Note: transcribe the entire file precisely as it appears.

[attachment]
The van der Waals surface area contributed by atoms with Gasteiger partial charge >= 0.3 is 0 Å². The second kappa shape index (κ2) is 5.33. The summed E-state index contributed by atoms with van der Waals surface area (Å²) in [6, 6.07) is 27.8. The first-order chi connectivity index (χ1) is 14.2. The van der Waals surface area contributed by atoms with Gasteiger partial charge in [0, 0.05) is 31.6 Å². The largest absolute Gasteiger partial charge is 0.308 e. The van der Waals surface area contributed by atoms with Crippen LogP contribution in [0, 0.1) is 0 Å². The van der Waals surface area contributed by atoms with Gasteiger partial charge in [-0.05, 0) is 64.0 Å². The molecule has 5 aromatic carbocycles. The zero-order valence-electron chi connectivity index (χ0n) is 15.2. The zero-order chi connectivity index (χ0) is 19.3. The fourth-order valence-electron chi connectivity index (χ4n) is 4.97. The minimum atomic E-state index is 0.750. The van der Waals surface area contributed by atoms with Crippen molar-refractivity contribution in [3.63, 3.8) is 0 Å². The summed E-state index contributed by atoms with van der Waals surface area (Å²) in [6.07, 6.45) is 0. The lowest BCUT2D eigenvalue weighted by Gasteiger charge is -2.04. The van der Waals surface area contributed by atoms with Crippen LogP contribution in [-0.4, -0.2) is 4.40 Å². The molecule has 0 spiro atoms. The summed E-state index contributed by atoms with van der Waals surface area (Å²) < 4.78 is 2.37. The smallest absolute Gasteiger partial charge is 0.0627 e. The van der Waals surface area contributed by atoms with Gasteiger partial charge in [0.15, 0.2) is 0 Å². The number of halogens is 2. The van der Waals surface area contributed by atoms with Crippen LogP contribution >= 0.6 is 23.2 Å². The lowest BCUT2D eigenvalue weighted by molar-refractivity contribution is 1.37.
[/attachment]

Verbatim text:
The van der Waals surface area contributed by atoms with Gasteiger partial charge >= 0.3 is 0 Å². The second kappa shape index (κ2) is 5.33. The summed E-state index contributed by atoms with van der Waals surface area (Å²) in [6, 6.07) is 27.8. The first-order chi connectivity index (χ1) is 14.2. The van der Waals surface area contributed by atoms with Gasteiger partial charge in [0, 0.05) is 31.6 Å². The largest absolute Gasteiger partial charge is 0.308 e. The van der Waals surface area contributed by atoms with Crippen LogP contribution in [0, 0.1) is 0 Å². The van der Waals surface area contributed by atoms with Gasteiger partial charge in [-0.05, 0) is 64.0 Å². The molecule has 5 aromatic carbocycles. The zero-order valence-electron chi connectivity index (χ0n) is 15.2. The zero-order chi connectivity index (χ0) is 19.3. The fourth-order valence-electron chi connectivity index (χ4n) is 4.97. The minimum atomic E-state index is 0.750. The van der Waals surface area contributed by atoms with Crippen molar-refractivity contribution in [3.63, 3.8) is 0 Å². The summed E-state index contributed by atoms with van der Waals surface area (Å²) in [6.07, 6.45) is 0. The lowest BCUT2D eigenvalue weighted by Gasteiger charge is -2.04. The van der Waals surface area contributed by atoms with Crippen LogP contribution in [-0.4, -0.2) is 4.40 Å². The molecule has 0 spiro atoms. The summed E-state index contributed by atoms with van der Waals surface area (Å²) < 4.78 is 2.37. The smallest absolute Gasteiger partial charge is 0.0627 e. The van der Waals surface area contributed by atoms with Gasteiger partial charge in [0.15, 0.2) is 0 Å². The number of halogens is 2. The van der Waals surface area contributed by atoms with Crippen LogP contribution >= 0.6 is 23.2 Å². The lowest BCUT2D eigenvalue weighted by molar-refractivity contribution is 1.37.